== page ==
“While there has been hype around 3D-printing technologies, the majority of today’s 3D printers are used by hobbyists to make simple prototypes,” Cormier said. “Together with its partners, RIT’s AMPrint Center will focus on developing 3D-printing technologies that will transform the way many products are manufactured in the future. These new 3D-printing technologies will be massively faster than anything currently on the market, and they will produce multi-material components whose properties far exceed those of today’s advanced materials.”

RIT’s partners include Clarkson University and SUNY New Paltz and corporate partners Xerox, GE Research, Corning Inc., Eastman Kodak Co. and MakerBot. Smaller, regional companies will also collaborate with the center and make use of its equipment.

For the center, RIT has acquired several manufacturing systems in the past few years, including a NovaCentrix photonic curing system. Usually found in industry, it is rare in a university setting and will be a resource for both faculty-researchers and regional companies creating new devices using metals and ceramics.

Two companies, local start-up Sensor Films Inc. (SFI) and Xerox Corp., are producing large-scale material ink jetting systems to print circuit board patterns. With support of a $100,000 grant from the NYS Regional Economic Development Council, the center will acquire SFI’s Starlight, an ink jet film deposition system, and begin to integrate its processes with the NovaCentrix.

Thermal processing of conductive materials on circuit boards, in industry, takes place in large, radiant heating ovens that use a lot of electricity. By integrating the NovaCentrix, the process can be done with a flash of light in milliseconds, and use less than five percent of the electricity based on energy consumption tests done by the center team, Cormier explained.

In another project with Xerox, a print-head jetting system for one of the 3D printers was fabricated as part of an engineering multidisciplinary senior design project. Xerox donated equipment for the prototype. Further refinements continue this fall.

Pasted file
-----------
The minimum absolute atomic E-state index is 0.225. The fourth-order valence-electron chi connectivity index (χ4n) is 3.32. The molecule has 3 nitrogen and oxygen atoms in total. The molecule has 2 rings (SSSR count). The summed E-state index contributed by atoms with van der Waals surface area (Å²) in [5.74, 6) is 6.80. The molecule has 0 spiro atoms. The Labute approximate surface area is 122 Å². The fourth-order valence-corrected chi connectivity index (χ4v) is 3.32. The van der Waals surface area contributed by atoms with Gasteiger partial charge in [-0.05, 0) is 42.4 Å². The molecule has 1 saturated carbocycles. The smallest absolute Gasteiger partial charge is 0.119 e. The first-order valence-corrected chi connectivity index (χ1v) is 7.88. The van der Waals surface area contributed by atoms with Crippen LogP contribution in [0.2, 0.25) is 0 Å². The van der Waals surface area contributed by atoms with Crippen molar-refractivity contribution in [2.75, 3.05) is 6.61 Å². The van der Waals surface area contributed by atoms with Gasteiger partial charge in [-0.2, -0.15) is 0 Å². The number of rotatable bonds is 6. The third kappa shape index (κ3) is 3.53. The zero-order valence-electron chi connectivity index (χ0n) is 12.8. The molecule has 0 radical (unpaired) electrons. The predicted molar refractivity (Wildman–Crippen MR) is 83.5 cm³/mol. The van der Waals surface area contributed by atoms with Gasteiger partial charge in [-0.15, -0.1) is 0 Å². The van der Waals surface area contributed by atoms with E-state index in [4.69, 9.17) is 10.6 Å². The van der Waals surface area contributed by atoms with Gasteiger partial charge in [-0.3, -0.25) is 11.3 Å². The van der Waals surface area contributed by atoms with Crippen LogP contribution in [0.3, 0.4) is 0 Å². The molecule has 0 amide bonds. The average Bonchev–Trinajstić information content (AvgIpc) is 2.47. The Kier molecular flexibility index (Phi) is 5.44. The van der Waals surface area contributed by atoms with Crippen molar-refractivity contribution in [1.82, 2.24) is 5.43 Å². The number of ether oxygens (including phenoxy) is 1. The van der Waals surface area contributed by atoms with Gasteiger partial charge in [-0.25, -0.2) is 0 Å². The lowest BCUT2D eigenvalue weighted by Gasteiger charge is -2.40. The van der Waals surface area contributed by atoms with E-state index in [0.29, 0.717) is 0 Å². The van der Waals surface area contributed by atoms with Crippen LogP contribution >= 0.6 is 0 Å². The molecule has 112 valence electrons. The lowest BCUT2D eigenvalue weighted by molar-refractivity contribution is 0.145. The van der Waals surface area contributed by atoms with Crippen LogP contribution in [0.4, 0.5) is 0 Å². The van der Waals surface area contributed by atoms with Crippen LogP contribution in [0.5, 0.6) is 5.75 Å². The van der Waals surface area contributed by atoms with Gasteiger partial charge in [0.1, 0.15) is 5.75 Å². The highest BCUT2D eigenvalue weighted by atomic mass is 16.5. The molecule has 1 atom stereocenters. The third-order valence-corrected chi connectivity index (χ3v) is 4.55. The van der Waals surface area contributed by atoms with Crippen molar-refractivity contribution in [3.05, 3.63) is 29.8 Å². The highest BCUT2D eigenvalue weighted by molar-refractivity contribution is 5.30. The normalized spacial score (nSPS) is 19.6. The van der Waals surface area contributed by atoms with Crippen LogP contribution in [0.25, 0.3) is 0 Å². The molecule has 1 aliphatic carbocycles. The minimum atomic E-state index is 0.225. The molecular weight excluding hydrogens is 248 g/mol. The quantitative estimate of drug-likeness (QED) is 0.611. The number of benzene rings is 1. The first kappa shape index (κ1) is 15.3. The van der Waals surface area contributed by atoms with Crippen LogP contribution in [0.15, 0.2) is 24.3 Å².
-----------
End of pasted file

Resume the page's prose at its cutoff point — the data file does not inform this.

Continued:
Chris Collison and David Borkholder

New metal and ceramic nano-ink varieties are also being produced. RIT chemistry associate professor Chris Collison is developing water-based organic photovoltaic materials that are ink-jet printable. Organic photovoltaics—more familiarly referred to as solar panels and solar cells—could be 3D printed onto thin films and incorporated into wearable technologies.

Ken Reed, a former research associate at Eastman Kodak and now a visiting scholar in RIT’s College of Science, worked with several undergraduate students on metal and ceramic nano-ink synthesis. Working with Joseph Rose, a second-year chemistry student, and Tobias Hull, a fourth-year chemical engineering student, they produced two copper ink prototypes over the summer.

Both Cormier and Reed ’71 (chemistry) believe the collaborations transcend academic boundaries into novel devices and new corporate connections.

Microsystems engineering professor David Borkholder ’92 (microelectronic engineering) uses the lab capabilities to build nano-structures for a micro-pump implanted system designed to deliver bio-therapies to address noise-induced hearing loss and other hearing disorders. Vader Systems, a Buffalo start-up, was developing an ink-jet printing system using metal wire. After meeting Cormier at a symposium last year, the company sought his advice on how to further develop its liquid metal 3D-printing process, just one example of the promising connections Cormier and AMPrint Center are building.

“That’s a really exciting partnership in the making,” said Cormier. “It’s still in the early phase, but I’m willing to invest center resources to help them get to where they want to be. If we are able to help them grow, then we are doing our job.”